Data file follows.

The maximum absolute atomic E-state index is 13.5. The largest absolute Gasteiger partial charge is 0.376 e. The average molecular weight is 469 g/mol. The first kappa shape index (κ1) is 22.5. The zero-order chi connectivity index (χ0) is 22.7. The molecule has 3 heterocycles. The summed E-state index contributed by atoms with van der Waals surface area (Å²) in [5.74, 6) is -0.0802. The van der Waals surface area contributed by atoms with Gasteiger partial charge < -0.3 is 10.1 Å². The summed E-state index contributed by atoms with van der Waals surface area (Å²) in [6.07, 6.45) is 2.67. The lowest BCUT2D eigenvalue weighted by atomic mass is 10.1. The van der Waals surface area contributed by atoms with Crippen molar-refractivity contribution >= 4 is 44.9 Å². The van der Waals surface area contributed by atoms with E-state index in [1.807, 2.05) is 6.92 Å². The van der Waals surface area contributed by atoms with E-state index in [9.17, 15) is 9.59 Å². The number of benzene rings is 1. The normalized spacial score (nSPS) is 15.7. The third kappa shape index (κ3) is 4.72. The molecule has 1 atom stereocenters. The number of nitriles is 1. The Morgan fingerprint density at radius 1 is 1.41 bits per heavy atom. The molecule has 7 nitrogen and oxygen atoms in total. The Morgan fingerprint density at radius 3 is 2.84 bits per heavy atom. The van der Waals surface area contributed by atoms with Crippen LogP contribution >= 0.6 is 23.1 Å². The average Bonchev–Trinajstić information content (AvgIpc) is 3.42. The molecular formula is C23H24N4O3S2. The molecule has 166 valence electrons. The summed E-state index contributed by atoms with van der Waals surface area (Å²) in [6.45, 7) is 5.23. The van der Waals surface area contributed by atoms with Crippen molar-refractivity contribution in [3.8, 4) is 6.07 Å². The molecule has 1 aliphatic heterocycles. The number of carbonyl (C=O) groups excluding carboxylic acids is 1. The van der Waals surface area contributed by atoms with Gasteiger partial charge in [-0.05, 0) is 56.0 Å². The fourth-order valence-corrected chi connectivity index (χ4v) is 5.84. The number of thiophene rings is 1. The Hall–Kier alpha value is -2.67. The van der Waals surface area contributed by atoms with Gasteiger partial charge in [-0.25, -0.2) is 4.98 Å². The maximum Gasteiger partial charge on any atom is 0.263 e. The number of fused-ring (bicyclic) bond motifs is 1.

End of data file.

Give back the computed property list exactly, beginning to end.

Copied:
The maximum absolute atomic E-state index is 13.5. The largest absolute Gasteiger partial charge is 0.376 e. The average molecular weight is 469 g/mol. The first kappa shape index (κ1) is 22.5. The zero-order chi connectivity index (χ0) is 22.7. The molecule has 3 heterocycles. The summed E-state index contributed by atoms with van der Waals surface area (Å²) in [5.74, 6) is -0.0802. The van der Waals surface area contributed by atoms with Gasteiger partial charge < -0.3 is 10.1 Å². The summed E-state index contributed by atoms with van der Waals surface area (Å²) in [6.07, 6.45) is 2.67. The lowest BCUT2D eigenvalue weighted by atomic mass is 10.1. The van der Waals surface area contributed by atoms with Crippen molar-refractivity contribution >= 4 is 44.9 Å². The van der Waals surface area contributed by atoms with E-state index in [1.807, 2.05) is 6.92 Å². The van der Waals surface area contributed by atoms with E-state index in [9.17, 15) is 9.59 Å². The number of benzene rings is 1. The normalized spacial score (nSPS) is 15.7. The third kappa shape index (κ3) is 4.72. The molecule has 1 atom stereocenters. The number of nitriles is 1. The Morgan fingerprint density at radius 1 is 1.41 bits per heavy atom. The molecule has 7 nitrogen and oxygen atoms in total. The Morgan fingerprint density at radius 3 is 2.84 bits per heavy atom. The van der Waals surface area contributed by atoms with Crippen LogP contribution >= 0.6 is 23.1 Å². The average Bonchev–Trinajstić information content (AvgIpc) is 3.42. The molecular formula is C23H24N4O3S2. The molecule has 166 valence electrons. The summed E-state index contributed by atoms with van der Waals surface area (Å²) in [6.45, 7) is 5.23. The van der Waals surface area contributed by atoms with Crippen molar-refractivity contribution in [3.8, 4) is 6.07 Å². The molecule has 1 aliphatic heterocycles. The number of carbonyl (C=O) groups excluding carboxylic acids is 1. The van der Waals surface area contributed by atoms with Gasteiger partial charge in [-0.05, 0) is 56.0 Å². The fourth-order valence-corrected chi connectivity index (χ4v) is 5.84. The number of thiophene rings is 1. The Hall–Kier alpha value is -2.67. The van der Waals surface area contributed by atoms with Gasteiger partial charge in [-0.25, -0.2) is 4.98 Å². The maximum Gasteiger partial charge on any atom is 0.263 e. The number of fused-ring (bicyclic) bond motifs is 1.